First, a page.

The Problem of Evil
Secondly, the problem of evil always haunts us. It is presented in different ways: if God exists, why does He allow such suffering and evil to continue? If God is all-benevolent, why doesn’t He get involved in our lives and rescue us from the horrors we must face? If God is all-powerful, why doesn’t He show it: stand up to the cosmic Bully who keeps bringing misery and death into our world? For some, these questions leave them completely vacant. They give up on the idea of God, or at least on the idea of a perfect, loving, omnipotent God. They experience him as the supreme Abandoning Parent or worse, the Negligent Parent or Abusive Parent (in which they hold God accountable for causing the suffering).
In seminary, I took a course entitled, “The Problem of Evil.” I recall an essay by a skeptic, who satirically described the pains to which God went when He sent the flood during Noah’s day, to preserve the mosquito, bacteria, and life-forms that cause us pain. Such theological and philosophical notions can become the rocks against which many have shipwrecked their faith and their hope, and have wound up living hollow, if not cynical lives.
For those who want to hold on to their faith in the Transcendent, as an all-loving, all-powerful, personal God, but who want to do so with their eyes wide open, we must not shove these doubts below, afraid to face them. The truth is that for every doubt about the existence of a loving, personal, and powerful God, we have even stronger assertions to bolster us. Near the top of the list is the notion of creation itself. No one has successfully argued that something comes from nothing … and those who tell you they can prove such a thing have deceived themselves, possibly for psychological reasons (e.g., their need not to believe in a God). In the end, it is not a matter of whether or not you will have faith; it is a matter of where you choose to put that faith.
So, what does that have to do with this modern day evil, this pandemic which has at the time of this writing, afflicted 1,536,979 people globally (that we know of), leaving 91,783 dead? Unless we simply want to avoid facing the meaning of such an evil being spread across our world, we must ask ourselves some rather pointed questions. One such question is this: What are we to make of such suffering? Philosophers, theologians, psychologists, physicians, and serious-minded people everywhere from all times have wrestled with this notion. Here are some of the responses:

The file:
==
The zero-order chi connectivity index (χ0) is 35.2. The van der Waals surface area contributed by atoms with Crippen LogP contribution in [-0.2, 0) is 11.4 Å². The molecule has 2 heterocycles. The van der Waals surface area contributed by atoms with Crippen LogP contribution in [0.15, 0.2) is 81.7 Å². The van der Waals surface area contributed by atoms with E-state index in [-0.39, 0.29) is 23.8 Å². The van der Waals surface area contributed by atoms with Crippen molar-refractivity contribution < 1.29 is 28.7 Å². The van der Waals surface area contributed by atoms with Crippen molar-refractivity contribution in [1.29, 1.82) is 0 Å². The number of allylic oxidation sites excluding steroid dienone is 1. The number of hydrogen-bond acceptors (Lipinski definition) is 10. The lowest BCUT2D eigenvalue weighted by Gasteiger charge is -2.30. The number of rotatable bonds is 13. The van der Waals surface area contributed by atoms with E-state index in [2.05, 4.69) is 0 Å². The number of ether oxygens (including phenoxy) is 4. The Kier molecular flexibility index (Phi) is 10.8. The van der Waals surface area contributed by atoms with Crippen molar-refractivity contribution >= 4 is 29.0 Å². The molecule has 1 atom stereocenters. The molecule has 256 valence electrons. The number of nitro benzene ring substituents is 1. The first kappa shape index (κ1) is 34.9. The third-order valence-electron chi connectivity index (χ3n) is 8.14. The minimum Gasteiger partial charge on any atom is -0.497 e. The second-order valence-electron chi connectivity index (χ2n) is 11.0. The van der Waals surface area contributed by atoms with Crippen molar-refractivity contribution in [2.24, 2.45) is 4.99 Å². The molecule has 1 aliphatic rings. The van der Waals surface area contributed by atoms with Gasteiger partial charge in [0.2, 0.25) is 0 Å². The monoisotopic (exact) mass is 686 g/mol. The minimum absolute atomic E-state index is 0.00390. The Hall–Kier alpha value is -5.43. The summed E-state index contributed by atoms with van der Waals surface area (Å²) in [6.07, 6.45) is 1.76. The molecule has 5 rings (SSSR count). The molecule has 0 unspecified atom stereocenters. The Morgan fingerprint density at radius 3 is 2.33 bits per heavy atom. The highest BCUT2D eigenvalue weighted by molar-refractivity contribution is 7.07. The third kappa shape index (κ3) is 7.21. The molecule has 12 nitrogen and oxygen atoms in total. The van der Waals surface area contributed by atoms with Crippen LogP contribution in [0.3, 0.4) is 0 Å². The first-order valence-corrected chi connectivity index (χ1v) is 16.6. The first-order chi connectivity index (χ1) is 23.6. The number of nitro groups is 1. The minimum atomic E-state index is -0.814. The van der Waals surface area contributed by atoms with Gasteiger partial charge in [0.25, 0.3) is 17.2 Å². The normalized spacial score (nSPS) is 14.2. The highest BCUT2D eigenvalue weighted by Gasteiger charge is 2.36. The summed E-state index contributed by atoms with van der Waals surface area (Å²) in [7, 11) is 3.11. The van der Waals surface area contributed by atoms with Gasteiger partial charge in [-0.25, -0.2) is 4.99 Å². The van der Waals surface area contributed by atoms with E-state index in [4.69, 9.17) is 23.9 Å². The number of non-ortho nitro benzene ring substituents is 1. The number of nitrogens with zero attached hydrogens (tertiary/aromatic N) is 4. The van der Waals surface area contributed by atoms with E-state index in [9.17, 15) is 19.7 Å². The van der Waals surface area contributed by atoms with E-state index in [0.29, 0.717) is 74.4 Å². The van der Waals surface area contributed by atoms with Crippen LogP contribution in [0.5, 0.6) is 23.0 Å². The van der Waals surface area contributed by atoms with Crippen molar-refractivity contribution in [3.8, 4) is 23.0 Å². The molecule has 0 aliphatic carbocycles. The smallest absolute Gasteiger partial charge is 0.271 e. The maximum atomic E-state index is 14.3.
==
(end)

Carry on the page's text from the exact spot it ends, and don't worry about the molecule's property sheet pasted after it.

1) Suffering can lead to the elimination of the unimportant or the superficial. It can purge us;
2) Suffering can lead to a focus on that which is eternal, to push us to look beyond the shores of this life;
3) Suffering can lead to a broadened and deepened capacity to be loving and empathic toward others;
4) Suffering can train us to lean upon and experience God, the Transcendent One, in our daily lives in order to teach us to abide in Him.
5) Suffering requires us to tolerate mystery, to live without answers and explanations, which forces us to acknowledge our limitedness, our humanity.
I am certain you may have other ideas as well.
About ten years ago, I explored the meaning of suffering from the perspective of my Catholic brothers and sisters. Catholics have tended to look on suffering in a way that I, in my Protestant worldview, had not. I write this today, in the middle of Holy Week, because it is the perfect time to make this point so vividly. Catholics speak of the “way of the Cross,” that just as Jesus suffered, died, was buried, and rose again, we too will follow that path perhaps over and over again across our lives. In other words, Christ’s suffering and resurrection points us to the most important realities in life’s journey: we will suffer and die, yet we will resurrect, stronger. While most of us are certainly up for resurrection, the kicker is that the only way to reach it is through death. Our lives on earth force us through many sufferings, deaths, and resurrections. Who knows how many times this has happened in your life! We are in the middle of one such round right now. For many Christians, this leaves us feeling a unity, a solidarity with Christ, who faced the evil and overcame.
We too will overcome, though we suffer now.
Blessings to you in the midst of this crisis!